Sr. Molder needed at Globe Composite Solutions

UltraHiResLogo_3523x1152Globe Composite Solutions is seeking a hands-on senior level molder to work in our Stoughton, MA manufacturing location. This position will be responsible for mixing and molding Urethane composite materials, along with other related duties.  Full time shift and benefits available. Day shift only.

Apply now…

New for 2015! Globe Model 300 Run-dry® Impeller

Why Use Globe Run-dry® Impellers?

Run-dry Impeller Test Results

Click for larger view…

… Because when run-dry performance counts, you can count on Globe Marine. Globe Marine Run-dry® Impellers are the only impellers in the world guaranteed to run dry for up to 15 minutes. Globe impellers are made of Brandonite® a high-strength, elastomeric material with self-lubricating compounds for run-dry protection and improved resistance to sand and dirt to help keep you going in the most difficult conditions. Our impellers help to protect your engine in a damaging event and are priced competitively compared to standard neoprene impellers.

What’s New About Model 300?

Run-dry Impeller Blue w. Brass CoreGlobe Run-dry® Impeller Model 300 comes with a brass core to meet the most demanding pump applications. It’s designed to withstand sunlight, saltwater, diesel fuel, and caustic chemicals and lubricants. All of Globe Marine’s impellers are designed to withstand the harshest of conditions, including continual exposure to the elements.


Model 300 Run-Dry® Blue Impeller
Outside Diameter: 4 1/2″ (95 mm)
Width: 4 5/16″ (102 mm)
Shaft Diameter: 1″ (25 mm)
Core Type: Brass
Number of Blades: 10
Liquid Type: Water
Drive Type: 45° 10-Tooth Spline
Manufacturer’s Models It Replaces: Sherwood 30000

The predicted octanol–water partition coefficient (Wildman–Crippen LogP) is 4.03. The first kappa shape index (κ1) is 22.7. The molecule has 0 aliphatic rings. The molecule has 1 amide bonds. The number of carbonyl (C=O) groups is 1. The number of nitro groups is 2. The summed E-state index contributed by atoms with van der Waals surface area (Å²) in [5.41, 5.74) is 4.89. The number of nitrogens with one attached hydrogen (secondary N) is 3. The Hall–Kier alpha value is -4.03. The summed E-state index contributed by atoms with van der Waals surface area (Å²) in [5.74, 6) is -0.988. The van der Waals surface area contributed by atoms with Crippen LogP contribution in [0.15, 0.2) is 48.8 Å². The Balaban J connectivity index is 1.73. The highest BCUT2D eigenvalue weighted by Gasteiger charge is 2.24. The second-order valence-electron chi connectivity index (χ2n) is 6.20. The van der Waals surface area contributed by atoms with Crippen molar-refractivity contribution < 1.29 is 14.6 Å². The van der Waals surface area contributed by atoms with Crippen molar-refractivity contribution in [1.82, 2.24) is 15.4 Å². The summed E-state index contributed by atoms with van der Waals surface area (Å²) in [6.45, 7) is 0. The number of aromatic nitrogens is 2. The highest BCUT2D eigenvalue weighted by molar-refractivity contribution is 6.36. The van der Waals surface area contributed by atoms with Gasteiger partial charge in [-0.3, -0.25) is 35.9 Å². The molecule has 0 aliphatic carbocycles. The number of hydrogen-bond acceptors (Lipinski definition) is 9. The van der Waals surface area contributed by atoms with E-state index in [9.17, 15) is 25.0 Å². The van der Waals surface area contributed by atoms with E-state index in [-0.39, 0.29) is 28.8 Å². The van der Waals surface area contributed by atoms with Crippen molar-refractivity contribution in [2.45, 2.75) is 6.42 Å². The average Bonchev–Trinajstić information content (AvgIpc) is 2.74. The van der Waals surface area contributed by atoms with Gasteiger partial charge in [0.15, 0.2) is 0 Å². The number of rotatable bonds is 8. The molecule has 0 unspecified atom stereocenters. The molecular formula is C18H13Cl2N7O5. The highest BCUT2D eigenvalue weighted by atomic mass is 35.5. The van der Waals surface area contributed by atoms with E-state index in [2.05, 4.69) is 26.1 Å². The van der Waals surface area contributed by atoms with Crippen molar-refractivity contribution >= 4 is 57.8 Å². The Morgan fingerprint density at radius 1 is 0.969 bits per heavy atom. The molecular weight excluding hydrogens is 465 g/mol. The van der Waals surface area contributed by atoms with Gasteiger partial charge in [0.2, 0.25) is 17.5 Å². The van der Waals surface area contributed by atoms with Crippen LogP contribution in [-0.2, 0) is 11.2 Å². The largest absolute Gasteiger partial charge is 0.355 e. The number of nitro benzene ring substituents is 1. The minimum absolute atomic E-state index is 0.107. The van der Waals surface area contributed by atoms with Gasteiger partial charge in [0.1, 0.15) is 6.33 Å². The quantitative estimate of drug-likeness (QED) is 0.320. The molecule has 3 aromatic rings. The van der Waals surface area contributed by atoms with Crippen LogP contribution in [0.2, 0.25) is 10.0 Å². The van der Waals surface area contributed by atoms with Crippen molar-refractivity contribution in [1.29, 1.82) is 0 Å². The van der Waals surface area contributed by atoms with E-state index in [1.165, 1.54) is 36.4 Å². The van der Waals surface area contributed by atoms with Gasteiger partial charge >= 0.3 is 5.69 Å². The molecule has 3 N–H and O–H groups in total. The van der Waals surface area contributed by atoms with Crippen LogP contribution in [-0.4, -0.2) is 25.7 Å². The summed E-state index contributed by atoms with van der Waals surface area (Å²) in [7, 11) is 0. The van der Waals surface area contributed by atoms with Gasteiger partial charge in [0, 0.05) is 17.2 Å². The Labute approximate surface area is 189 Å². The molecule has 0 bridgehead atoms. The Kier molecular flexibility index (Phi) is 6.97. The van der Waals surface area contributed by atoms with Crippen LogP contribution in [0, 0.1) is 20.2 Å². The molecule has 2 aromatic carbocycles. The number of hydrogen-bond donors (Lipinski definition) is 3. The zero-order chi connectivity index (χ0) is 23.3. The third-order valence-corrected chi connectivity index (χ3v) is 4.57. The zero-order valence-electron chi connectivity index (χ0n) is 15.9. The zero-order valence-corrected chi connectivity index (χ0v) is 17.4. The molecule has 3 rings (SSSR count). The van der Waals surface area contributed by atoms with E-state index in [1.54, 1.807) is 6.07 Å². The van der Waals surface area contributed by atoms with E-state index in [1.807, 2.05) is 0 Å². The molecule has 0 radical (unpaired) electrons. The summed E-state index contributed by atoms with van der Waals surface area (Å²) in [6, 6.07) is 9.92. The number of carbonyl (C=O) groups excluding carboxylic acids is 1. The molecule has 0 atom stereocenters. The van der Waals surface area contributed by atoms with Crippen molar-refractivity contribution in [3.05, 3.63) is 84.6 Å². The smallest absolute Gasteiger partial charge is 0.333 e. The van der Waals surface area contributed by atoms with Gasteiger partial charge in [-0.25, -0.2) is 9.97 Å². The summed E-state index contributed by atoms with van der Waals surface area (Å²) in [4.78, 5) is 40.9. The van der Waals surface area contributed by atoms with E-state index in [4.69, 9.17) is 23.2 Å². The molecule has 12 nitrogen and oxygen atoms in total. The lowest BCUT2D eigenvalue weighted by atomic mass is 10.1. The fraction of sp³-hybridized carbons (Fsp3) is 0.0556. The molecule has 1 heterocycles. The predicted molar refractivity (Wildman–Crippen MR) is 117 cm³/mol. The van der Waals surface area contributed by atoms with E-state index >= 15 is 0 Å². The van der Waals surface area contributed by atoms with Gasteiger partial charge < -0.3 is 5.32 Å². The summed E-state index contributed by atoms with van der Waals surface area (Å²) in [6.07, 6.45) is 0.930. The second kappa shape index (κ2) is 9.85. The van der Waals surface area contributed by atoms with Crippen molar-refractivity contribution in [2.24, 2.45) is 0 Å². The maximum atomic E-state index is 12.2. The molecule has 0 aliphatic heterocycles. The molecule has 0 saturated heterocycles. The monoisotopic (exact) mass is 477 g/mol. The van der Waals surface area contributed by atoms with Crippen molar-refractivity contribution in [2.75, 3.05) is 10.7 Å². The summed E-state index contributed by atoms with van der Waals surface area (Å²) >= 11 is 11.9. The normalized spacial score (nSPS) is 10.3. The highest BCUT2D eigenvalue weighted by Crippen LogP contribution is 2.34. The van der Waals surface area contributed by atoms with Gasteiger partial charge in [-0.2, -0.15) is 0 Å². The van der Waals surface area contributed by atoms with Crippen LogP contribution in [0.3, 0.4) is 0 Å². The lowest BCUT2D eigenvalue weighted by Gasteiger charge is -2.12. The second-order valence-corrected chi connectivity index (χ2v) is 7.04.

Where Can I Get One?

Run-dry Impeller Blue - frontGlobe Marine offers a wide variety of impellers with 82 sizes from which to choose. We have impeller models to fit any engine. To find the nearest dealer near you, use our handy Find a Dealer tool. Unsure of which impeller model you need for your boat’s engine? Use our comprehensive Find the Right Impeller guide.

2014 in review — Our 1st blog year

The stats helper monkeys prepared a 2014 annual report for this blog.

Here’s an excerpt:

A San Francisco cable car holds 60 people. This blog was viewed about 380 times in 2014. If it were a cable car, it would take about 6 trips to carry that many people.

Click here to see the complete report.

Globe Awarded 2nd New Patent for Another New High-Gravity Composite

Globe Composite Solutions, Ltd. has been awarded a second new U.S. patent for yet another high-gravity composite (HGC) commonly used in various types of radiation shielding, such as CT / CAT scans, baggage inspection, airport security, sonar arrays and many others.

See Globe’s info on our Radiation Shielding for more applications and uses of Globe’s HGC materials.

Dr. Strange Composite?

(Or, How I Learned to Stop Worrying and Started Loving Non-Metallic Materials)